Then comes weaning and introduction of solids with lots of sometimes failed attempts… just some of the changes in a young child's life that his little tummy remembers. A short glossary of the minor disorders that may bother him.
Your little one cries for a long time, sometimes for hours, and is inconsolable. The whole family panics and you feel guilty because you are unable to calm him down. But it is not your fault.
If your child is feeding normally and is full of smiles the rest of the time, and if your doctor says that everything is fine, then don't worry. Relax, take your little one in your arms and rock him gently. This will reassure him and he will no doubt calm down.
Some children may experience minor digestive disorders. Although infrequent, diarrhoea can be dangerous.
Dehydration may set in rapidly and it is important to check that your child is not losing weight. If he has diarrhoea ask your doctor for advice.
N.B.: Breast milk makes a child's stools a little yellow and runny and his nappy needs changing after each feed, seven to eight times a day. This doesn't mean he has diarrhoea, but if you are unsure you should consult your doctor.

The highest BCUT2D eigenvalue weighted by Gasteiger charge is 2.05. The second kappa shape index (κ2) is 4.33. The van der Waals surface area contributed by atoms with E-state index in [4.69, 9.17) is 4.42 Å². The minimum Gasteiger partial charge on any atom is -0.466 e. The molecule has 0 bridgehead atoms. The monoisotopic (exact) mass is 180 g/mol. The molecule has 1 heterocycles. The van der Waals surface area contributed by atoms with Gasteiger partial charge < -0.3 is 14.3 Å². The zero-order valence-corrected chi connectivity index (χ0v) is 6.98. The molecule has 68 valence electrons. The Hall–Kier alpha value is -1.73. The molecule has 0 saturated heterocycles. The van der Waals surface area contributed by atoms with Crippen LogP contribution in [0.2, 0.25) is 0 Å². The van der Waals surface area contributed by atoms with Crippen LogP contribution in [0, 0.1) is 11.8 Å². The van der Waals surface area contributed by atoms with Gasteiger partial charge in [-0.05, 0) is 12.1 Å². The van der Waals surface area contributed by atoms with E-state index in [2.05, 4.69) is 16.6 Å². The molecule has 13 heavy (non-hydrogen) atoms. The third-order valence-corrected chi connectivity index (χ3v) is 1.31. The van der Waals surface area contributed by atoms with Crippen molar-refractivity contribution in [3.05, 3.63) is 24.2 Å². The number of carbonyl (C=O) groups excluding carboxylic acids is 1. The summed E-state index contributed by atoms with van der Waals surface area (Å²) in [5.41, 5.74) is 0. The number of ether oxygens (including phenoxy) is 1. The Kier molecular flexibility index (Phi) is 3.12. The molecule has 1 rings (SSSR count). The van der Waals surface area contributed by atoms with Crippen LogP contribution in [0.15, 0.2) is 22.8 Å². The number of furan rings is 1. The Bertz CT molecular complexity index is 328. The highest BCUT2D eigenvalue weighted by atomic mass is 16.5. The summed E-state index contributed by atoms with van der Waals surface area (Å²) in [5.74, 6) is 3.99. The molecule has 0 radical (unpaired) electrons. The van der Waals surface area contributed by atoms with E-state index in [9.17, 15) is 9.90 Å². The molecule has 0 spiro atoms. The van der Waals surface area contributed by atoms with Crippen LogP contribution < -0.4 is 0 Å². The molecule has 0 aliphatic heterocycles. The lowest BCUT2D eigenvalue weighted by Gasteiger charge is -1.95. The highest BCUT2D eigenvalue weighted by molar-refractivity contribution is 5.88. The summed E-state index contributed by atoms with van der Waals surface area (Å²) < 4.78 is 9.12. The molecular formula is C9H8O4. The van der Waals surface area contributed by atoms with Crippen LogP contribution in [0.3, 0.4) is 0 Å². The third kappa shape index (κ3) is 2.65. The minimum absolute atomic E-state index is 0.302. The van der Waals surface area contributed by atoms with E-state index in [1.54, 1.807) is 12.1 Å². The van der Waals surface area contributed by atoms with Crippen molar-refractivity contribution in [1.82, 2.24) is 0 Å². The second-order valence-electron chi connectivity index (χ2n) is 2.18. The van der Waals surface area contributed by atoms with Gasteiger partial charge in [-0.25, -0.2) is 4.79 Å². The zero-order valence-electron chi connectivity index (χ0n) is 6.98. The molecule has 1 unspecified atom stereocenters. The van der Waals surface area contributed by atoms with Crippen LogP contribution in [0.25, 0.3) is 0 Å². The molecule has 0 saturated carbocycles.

If on the other hand your child passes hard stools* or small pellet-like stools and cries while straining, you should discuss it with your doctor.
N.B.: Bottle-fed children generally have thicker stools than breast-fed children, and pass stools less often.
Minor reflux is when children bring up their milk, and this is highly frequent. It disappears spontaneously between the age of 6 to 12 months, when they start to sit up on their own. To encourage effective breastfeeding or bottle feeding and to prevent minor reflux, a few simple rules apply:
To be avoided:
- The sitting position, especially in a bouncer
- Smoky environments
- Fruit juice
- Forcing your child to finish a bottle
To be encouraged:
- Space out feeds or bottles evenly over the day
- Burp your child well and don't lay him down too soon after a feed
- Raise the head of the mattress
Tip: if you cannot breastfeed or do not wish to breastfeed, your paediatrician may suggest you give your child a thicker infant formula.
Starch-thickened formula will help prevent your child from bringing milk back up.
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